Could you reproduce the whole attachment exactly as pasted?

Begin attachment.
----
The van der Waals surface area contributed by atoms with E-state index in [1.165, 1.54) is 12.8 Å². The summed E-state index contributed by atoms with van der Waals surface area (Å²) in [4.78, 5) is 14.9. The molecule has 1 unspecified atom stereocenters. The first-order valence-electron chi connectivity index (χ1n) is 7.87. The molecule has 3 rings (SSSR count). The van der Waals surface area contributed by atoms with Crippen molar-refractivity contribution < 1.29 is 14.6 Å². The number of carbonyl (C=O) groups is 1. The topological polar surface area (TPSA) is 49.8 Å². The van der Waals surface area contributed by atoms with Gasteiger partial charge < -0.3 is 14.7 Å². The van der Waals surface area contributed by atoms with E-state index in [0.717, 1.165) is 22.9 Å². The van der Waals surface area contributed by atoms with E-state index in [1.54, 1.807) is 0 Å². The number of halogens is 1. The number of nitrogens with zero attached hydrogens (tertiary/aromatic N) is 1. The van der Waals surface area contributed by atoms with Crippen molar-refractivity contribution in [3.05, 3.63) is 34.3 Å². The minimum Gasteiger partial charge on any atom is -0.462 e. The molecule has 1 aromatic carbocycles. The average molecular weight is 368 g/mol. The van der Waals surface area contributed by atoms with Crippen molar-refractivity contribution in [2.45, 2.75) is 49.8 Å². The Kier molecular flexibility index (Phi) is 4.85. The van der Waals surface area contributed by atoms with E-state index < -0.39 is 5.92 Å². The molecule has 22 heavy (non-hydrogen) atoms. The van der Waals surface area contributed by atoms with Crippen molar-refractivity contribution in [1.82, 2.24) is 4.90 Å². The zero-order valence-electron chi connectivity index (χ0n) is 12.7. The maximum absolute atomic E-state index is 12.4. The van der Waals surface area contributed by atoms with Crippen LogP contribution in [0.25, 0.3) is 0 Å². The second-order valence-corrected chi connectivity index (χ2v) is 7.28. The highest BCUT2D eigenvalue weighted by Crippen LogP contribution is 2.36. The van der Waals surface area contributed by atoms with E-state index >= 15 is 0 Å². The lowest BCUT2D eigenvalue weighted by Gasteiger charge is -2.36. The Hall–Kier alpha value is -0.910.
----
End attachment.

The van der Waals surface area contributed by atoms with E-state index in [1.165, 1.54) is 12.8 Å². The summed E-state index contributed by atoms with van der Waals surface area (Å²) in [4.78, 5) is 14.9. The molecule has 1 unspecified atom stereocenters. The first-order valence-electron chi connectivity index (χ1n) is 7.87. The molecule has 3 rings (SSSR count). The van der Waals surface area contributed by atoms with Crippen molar-refractivity contribution < 1.29 is 14.6 Å². The number of carbonyl (C=O) groups is 1. The topological polar surface area (TPSA) is 49.8 Å². The van der Waals surface area contributed by atoms with Gasteiger partial charge < -0.3 is 14.7 Å². The van der Waals surface area contributed by atoms with E-state index in [0.717, 1.165) is 22.9 Å². The van der Waals surface area contributed by atoms with E-state index in [1.54, 1.807) is 0 Å². The number of halogens is 1. The number of nitrogens with zero attached hydrogens (tertiary/aromatic N) is 1. The van der Waals surface area contributed by atoms with Crippen molar-refractivity contribution in [3.05, 3.63) is 34.3 Å². The minimum Gasteiger partial charge on any atom is -0.462 e. The molecule has 1 aromatic carbocycles. The average molecular weight is 368 g/mol. The van der Waals surface area contributed by atoms with Crippen molar-refractivity contribution in [2.45, 2.75) is 49.8 Å². The Kier molecular flexibility index (Phi) is 4.85. The van der Waals surface area contributed by atoms with E-state index < -0.39 is 5.92 Å². The molecule has 22 heavy (non-hydrogen) atoms. The van der Waals surface area contributed by atoms with Crippen molar-refractivity contribution in [1.82, 2.24) is 4.90 Å². The zero-order valence-electron chi connectivity index (χ0n) is 12.7. The maximum absolute atomic E-state index is 12.4. The van der Waals surface area contributed by atoms with Crippen LogP contribution in [0.25, 0.3) is 0 Å². The second-order valence-corrected chi connectivity index (χ2v) is 7.28. The highest BCUT2D eigenvalue weighted by Crippen LogP contribution is 2.36. The van der Waals surface area contributed by atoms with E-state index >= 15 is 0 Å². The lowest BCUT2D eigenvalue weighted by Gasteiger charge is -2.36. The Hall–Kier alpha value is -0.910.